On ‘Refujews’ and refugees in America

The Statue of Liberty in New York Harbor (photo credit: BRENDAN MCDERMID/REUTERS)
The Statue of Liberty in New York Harbor
In the wake of the deadly attack at the Tree of Life Synagogue in Pittsburgh on October 27, 2018, a myriad of questions haunt Jews all over the world, and American Jews in particular. I will attempt to answer a couple of them in this short space as well as formulate others. How could the generosity of Jewish Americans toward non-Jewish refugees today be turned against them to reach the climax attained in the visceral cry “All Jews must die,” followed by a bloody massacre? How is this hatred of Jews, expressed at the same time by white supremacists, people from the alt-right movement and neo-Nazis, articulated with xenophobic attitudes toward refugees in America?
A few examples drawn from history help us understand how old anti-Jewish prejudice combined with xenophobic attitudes are articulated in a recurrent way when their expression has become legitimate. As has been noted, the two years of the Trump presidency have unleashed unacceptable speech in the various arenas of the public sphere and notably on the Internet. It is ironic that the antisemite Robert Bowers, who killed in cold blood 11 Jews gathered in a synagogue, viewed the refugees welcomed by HIAS – a Jewish immigrant aid society – as potential killers of the American people. On the net, the killer voiced the fact that refugees were intent to “slaughter” his own people. Did he not consider Jews as part of the American people? Were they still dehumanized as “Christ killers” to him? This perception was spread in America throughout the ages, from Peter Stuyvesant in 1654 to Mel Gibson’s controversial Jesus movie, “The Passion of the Christ” (2004). Hostile attitudes toward Jews were to be later transformed into a modern version of hatred of the Jews, linking basic anti-Jewish feelings to the demonization and delegitimatization of the State of Israel – that of Israeli soldiers killing Palestinian children.
Before becoming the object of hate of the white supremacist killer because it welcomes (non-Jewish) refugees today, HIAS was founded in 1881 as the Hebrew Immigrant Aid Society. Since its inception, it had been a Jewish American nonprofit organization that gave assistance mostly to Jewish refugees. It formed HICEM (dissolved in 1945), whose quarters were in France and which dealt with European operations. In the 50s, HIAS merged with what became known as the United Service for New Americans (USNA) which helped Jewish displaced persons who were to be transformed into “New Americans” as soon as possible so as not to foster anti-Jewish feelings among Americans. In the late 40s, the resettlement of some 400,000 postwar refugees – made possible by the 1948 DP Act represented a type of planned immigration so far unprecedented. It was then that HIAS facilitated the immigration of Jewish DPs. Antipathy against Jews voiced in the Republican Congress and in the State Department was also expressed in the polls. Yet, the proportion of Americans agreeing that Jews were “a threat to America” fell from 24 percent in 1944 to 5 percent in 1950.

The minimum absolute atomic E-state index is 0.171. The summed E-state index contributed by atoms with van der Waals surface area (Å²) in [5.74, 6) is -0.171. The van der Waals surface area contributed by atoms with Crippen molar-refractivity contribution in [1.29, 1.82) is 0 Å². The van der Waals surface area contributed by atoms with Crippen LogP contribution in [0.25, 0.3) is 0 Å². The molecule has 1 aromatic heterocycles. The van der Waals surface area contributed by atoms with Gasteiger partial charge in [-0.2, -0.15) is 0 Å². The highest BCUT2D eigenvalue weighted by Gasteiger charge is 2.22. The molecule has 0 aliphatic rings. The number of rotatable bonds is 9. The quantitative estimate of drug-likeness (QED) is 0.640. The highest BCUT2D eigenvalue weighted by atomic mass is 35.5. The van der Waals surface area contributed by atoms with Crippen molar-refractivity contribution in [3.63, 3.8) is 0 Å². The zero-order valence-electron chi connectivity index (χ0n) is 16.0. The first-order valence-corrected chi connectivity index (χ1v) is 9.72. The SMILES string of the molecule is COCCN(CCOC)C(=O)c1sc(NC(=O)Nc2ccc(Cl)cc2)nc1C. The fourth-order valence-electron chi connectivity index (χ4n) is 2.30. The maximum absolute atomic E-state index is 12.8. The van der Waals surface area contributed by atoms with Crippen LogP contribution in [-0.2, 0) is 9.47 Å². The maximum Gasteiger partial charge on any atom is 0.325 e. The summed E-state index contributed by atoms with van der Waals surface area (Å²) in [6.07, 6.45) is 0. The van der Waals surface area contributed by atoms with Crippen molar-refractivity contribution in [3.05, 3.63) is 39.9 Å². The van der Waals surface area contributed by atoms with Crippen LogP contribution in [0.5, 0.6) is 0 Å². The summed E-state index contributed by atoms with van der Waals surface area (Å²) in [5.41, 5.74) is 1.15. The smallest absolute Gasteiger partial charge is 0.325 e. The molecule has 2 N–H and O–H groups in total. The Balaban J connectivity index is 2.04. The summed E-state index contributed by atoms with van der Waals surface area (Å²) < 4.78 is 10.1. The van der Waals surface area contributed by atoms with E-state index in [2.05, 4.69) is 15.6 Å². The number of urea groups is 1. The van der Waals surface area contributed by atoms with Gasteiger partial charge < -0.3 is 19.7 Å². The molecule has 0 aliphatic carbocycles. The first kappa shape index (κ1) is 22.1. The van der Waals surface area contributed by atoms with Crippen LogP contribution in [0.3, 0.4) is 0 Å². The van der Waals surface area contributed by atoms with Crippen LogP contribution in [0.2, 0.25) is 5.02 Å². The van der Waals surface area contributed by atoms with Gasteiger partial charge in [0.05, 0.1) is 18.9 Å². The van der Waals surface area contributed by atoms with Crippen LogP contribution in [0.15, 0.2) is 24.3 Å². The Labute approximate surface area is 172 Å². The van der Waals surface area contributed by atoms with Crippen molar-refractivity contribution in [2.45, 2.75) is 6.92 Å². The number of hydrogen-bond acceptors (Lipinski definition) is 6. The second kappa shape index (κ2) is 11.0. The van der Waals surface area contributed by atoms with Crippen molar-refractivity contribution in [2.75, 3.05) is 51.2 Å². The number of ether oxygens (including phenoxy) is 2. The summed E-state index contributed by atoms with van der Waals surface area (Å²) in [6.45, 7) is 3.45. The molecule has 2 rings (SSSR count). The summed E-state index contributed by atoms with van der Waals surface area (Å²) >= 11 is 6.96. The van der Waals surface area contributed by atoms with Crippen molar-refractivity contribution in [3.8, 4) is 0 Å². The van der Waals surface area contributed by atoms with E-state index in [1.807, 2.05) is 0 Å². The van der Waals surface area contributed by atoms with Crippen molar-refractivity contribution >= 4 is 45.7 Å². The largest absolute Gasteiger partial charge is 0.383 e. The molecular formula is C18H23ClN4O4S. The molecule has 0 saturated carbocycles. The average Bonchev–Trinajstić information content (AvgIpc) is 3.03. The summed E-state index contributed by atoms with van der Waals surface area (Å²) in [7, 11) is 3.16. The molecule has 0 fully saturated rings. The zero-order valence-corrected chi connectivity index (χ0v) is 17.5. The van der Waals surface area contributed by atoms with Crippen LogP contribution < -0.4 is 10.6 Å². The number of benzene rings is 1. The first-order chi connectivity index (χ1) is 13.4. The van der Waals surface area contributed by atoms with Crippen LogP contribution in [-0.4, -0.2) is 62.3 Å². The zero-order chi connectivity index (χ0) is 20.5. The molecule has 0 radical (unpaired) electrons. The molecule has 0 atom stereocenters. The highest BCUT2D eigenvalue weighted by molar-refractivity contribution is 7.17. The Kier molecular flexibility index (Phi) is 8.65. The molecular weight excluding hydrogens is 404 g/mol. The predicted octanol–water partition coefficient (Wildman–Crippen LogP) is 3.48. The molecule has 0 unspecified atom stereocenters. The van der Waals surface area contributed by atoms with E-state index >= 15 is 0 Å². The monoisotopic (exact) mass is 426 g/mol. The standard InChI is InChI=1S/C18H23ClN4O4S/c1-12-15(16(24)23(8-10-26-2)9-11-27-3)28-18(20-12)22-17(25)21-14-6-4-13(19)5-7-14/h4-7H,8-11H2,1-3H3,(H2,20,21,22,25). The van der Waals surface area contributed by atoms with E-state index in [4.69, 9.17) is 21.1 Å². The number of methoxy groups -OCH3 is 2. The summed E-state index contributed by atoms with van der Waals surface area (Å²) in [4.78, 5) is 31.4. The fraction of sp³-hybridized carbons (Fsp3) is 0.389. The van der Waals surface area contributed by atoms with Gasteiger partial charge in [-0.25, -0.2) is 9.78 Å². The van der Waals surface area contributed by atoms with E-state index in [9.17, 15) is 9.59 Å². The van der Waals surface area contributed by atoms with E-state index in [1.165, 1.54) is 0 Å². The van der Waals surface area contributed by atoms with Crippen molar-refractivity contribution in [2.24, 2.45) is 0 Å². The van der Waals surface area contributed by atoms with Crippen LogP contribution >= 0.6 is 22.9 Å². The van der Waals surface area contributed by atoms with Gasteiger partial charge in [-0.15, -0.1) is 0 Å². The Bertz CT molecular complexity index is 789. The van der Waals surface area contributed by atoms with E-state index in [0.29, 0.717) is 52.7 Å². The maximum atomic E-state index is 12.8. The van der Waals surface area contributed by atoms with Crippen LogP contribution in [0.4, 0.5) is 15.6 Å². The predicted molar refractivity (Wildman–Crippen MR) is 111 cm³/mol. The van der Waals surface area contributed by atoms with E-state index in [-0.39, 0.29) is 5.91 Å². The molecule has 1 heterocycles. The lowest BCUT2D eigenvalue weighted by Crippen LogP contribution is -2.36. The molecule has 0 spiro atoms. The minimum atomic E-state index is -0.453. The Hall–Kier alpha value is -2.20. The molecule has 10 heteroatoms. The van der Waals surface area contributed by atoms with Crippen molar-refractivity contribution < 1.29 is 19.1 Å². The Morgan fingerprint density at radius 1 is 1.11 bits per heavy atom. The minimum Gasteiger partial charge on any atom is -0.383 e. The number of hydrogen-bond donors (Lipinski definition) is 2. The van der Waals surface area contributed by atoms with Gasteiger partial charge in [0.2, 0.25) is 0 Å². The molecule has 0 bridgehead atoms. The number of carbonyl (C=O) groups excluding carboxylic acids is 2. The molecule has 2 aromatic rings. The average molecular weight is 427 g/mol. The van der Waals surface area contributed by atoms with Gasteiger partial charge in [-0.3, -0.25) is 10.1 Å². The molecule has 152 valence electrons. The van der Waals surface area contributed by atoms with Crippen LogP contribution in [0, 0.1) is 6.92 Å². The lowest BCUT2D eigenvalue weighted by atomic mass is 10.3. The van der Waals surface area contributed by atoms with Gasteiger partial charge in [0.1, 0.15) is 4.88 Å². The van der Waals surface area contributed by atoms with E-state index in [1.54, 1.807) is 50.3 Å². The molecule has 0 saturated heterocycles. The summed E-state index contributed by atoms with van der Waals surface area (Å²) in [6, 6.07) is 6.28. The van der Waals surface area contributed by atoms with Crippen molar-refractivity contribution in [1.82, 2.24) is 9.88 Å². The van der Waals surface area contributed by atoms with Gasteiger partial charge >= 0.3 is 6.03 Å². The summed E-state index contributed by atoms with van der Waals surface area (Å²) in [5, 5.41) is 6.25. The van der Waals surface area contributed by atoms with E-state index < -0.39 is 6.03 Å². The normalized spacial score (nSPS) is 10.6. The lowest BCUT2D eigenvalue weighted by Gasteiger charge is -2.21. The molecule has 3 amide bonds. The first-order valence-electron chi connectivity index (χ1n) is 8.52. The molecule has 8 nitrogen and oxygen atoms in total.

Jews have long been outsiders in a Christian society. At the core of this hatred of the Jew stems the eternal plight of the wandering Diaspora Jew. In the mind of xenophobes, Jews are the paragon of the refugee, the “tempest tossed” to borrow Emma Lazarus’s words inscribed at the foot of the Statue of Liberty. In the late 40s and 50s, Jewish displaced persons resettled in America were called “Refujews” by prejudiced Americans, as they sadly reminisced in the interviews I conducted four decades later. At the same time, the Jews’ own history as “strangers in the land of Egypt,” almost inscribed in their genes, and the values they nurture to be “a mensch” urge them to welcome refugees around the world. How much of this was perceived by the Pittsburgh killer and other white supremacists, Alt-right members and neo-Nazis is difficult to fathom. But Jews are reproached with being in favor of multiculturalism on the ground that their difference fits in better in a multiethnic society. Their generosity in opposing the Muslim ban lately, as HIAS did strongly, may therefore be viewed negatively by some. Is not the impact of anti-Jewish attitudes on American society bound to be stronger in times of crisis?
Dr. Françoise S. Ouzan is Senior Research Associate at the Goldstein-Goren Diaspora Research Center at Tel Aviv University. Her latest book is entitled
, ‘How Young Holocaust Survivors Rebuilt Their Lives: France, the United States, and Israel’ (Bloomington, Indiana University Press, 2018), Studies in Antisemitism